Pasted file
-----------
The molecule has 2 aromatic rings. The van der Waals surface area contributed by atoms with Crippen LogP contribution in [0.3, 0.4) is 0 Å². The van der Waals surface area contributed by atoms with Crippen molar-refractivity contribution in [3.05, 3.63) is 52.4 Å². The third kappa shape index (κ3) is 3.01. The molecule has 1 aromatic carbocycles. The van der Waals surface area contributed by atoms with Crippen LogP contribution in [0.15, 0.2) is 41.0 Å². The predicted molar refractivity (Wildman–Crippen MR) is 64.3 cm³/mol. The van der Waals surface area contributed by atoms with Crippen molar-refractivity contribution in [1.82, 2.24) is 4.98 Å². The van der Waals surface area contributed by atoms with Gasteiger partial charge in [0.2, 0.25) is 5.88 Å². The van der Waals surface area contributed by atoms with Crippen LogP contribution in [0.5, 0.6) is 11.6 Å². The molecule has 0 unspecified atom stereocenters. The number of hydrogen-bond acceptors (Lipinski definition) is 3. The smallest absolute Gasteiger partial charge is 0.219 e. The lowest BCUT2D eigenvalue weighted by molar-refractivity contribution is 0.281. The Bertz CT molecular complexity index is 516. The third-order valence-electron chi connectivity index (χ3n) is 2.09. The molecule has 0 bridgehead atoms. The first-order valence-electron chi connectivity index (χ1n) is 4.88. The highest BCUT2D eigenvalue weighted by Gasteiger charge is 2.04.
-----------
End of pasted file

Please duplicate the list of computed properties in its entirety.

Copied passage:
The molecule has 2 aromatic rings. The van der Waals surface area contributed by atoms with Crippen LogP contribution in [0.3, 0.4) is 0 Å². The van der Waals surface area contributed by atoms with Crippen molar-refractivity contribution in [3.05, 3.63) is 52.4 Å². The third kappa shape index (κ3) is 3.01. The molecule has 1 aromatic carbocycles. The van der Waals surface area contributed by atoms with Crippen LogP contribution in [0.15, 0.2) is 41.0 Å². The predicted molar refractivity (Wildman–Crippen MR) is 64.3 cm³/mol. The van der Waals surface area contributed by atoms with Crippen molar-refractivity contribution in [1.82, 2.24) is 4.98 Å². The van der Waals surface area contributed by atoms with Gasteiger partial charge in [0.2, 0.25) is 5.88 Å². The van der Waals surface area contributed by atoms with Crippen LogP contribution in [0.5, 0.6) is 11.6 Å². The molecule has 0 unspecified atom stereocenters. The number of hydrogen-bond acceptors (Lipinski definition) is 3. The smallest absolute Gasteiger partial charge is 0.219 e. The lowest BCUT2D eigenvalue weighted by molar-refractivity contribution is 0.281. The Bertz CT molecular complexity index is 516. The third-order valence-electron chi connectivity index (χ3n) is 2.09. The molecule has 0 bridgehead atoms. The first-order valence-electron chi connectivity index (χ1n) is 4.88. The highest BCUT2D eigenvalue weighted by Gasteiger charge is 2.04.